Thailand and Vietnam – The Flow of Travel: The Beginning – by Kyle Hellmann. The North Star Reports: Global Citizenship and Digital Literacy, at NorthStarReports.org and facebook.com/NorthStarReports
[Picture of motos: This was right after a light turned green at a busy intersection. Motos weave through traffic and move to the front of the light when traffic is stopped. As soon as the light turns green, the motos rush forward and are followed by cars and buses.]
When people ask me why I decided to travel to Thailand and Vietnam, I told them that my twin brother, Kurt, was serving in Cambodia for a year. We had procured a plan to meet in Thailand once his contract was completed. That was my go to answer, which was a reason why I traveled. The larger reason why I decided to travel was that I had heard, studied, and read many stories of international travel. I had been on the sidelines and an opportunity presented it to myself. I said, “Why not?”
When my brother left for Cambodia, we had mentioned the idea for traveling after his contract was completed. The very easy decision to travel together was made later in the year. We planned to travel through Thailand for three weeks and Vietnam for two weeks. Each of us began to research of places to visit and activities to do. My brother, who was in Cambodia at the time, ended up doing most of the research and planning. I was comfortable with his guidance and his experience in the region, he had met and befriended many tourists traveling through Cambodia and spent time in Vietnam. All was well and my flight leaving the country was creeping closer. In one of our many phone conversations, my brother told me that he was returning to the United States much earlier than planned. He was only going to be able to travel in Cambodia and would leave before we could visit Vietnam.
[Picture of Cloth on fence. The King of Thailand, Bhumibol Adulyadej had passed away on October 13th, 2016. The country had then entered a period a mourning. It was common to see displays like these everywhere in Bangkok. I saw many groups of locals dressed in all black and pictures of the former king and new king at busy intersections. The mourning period was still occurring while I was in Thailand.]
A difficult decision presented itself to me. Would I end my trip early with him? Or would I end up traveling solo in Vietnam? I knew I was already going to be pushed out of my comfort zone, as I had never traveled out of North America. I had no need to return early with him. So, I asked myself, “Why not?” After some research and conversation with my worried parents, I decided that I would travel throughout Vietnam solo. I had no international travel experience and had friends consistently telling me the dangers of traveling alone. Surprisingly, this made me much more excited to get on a twenty-four-hour plane ride.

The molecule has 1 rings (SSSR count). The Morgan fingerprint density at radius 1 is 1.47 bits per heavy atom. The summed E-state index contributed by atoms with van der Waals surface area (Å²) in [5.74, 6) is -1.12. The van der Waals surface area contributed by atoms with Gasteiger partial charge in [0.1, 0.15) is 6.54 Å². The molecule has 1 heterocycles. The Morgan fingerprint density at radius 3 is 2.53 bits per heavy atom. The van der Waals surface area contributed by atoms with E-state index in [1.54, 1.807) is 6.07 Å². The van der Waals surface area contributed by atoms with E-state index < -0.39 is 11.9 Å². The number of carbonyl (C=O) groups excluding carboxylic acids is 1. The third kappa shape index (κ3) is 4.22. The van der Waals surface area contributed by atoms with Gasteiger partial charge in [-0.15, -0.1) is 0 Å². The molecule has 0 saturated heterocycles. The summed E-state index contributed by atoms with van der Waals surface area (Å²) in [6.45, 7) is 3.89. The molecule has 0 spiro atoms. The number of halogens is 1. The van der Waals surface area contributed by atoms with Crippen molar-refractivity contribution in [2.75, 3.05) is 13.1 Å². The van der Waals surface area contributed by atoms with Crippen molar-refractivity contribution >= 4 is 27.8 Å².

[Picture of building: I saw many buildings like these with pictures of the new and former king. I took this picture passing by and was unable to discover what this display was saying.]
I stepped off a plane and arrived in Bangkok, Thailand on July 18th. I have mixed feelings about the flight, but it was a good experience and no complications. I was fortunate in that regard, but unfortunate to only obtain two hours of sleep. I believed I had done enough research to be able to breeze through customs, exchange currency, obtain a SIM card for my phone, get a taxi and met my brother at one hostel among thousands. I was undoubtedly wrong. I failed to get a SIM card and getting a taxi took thirty minutes because I couldn’t communicate to my taxi driver where my hostel was. I realized during these moments that I had a very vague idea of what cities I was going to travel to, I was completely reliant on my brother to plan our time in Thailand. I had spent most of my time researching Vietnam tourism rather than Thailand tourism. I was okay with it, I trusted my brother.
[Picture of Buddhist Temple: Temples were a common sight to see in all of Thailand. Tourist were encouraged to follow rules posted in front of the temples. Some rules were having your knees covered by clothing before entering in the morning. Some temples required to take off shoes before entering certain areas. On the roof, those spires are called Naga Tails. They are dragon tails and they bring good luck.]
After these complications, I was on my way and rode through Bangkok. My eyes were taking it all in, I had a moment of self-realization that this is what culture shock feels like, something I had only heard about. My taxi driver was speaking Thai on the phone, motorbikes (called motos) weaving in and out of traffic, billboards warning tourists to not get a tattoo of Buddha, and buildings as far as I could see. It made all the travel worth it at that moment. I was dropped off a mile from my hostel and was hugely overcharged for the taxi ride. I knew I was, but I was too darn happy to be there to care. I found my hostel after asking some locals for directions and arrived. I had finally had begun the journey of becoming what I had wanted to be; an international traveler.
Kyle Hellmann, Class of 2016, serves as a senior editor for The North Star Reports
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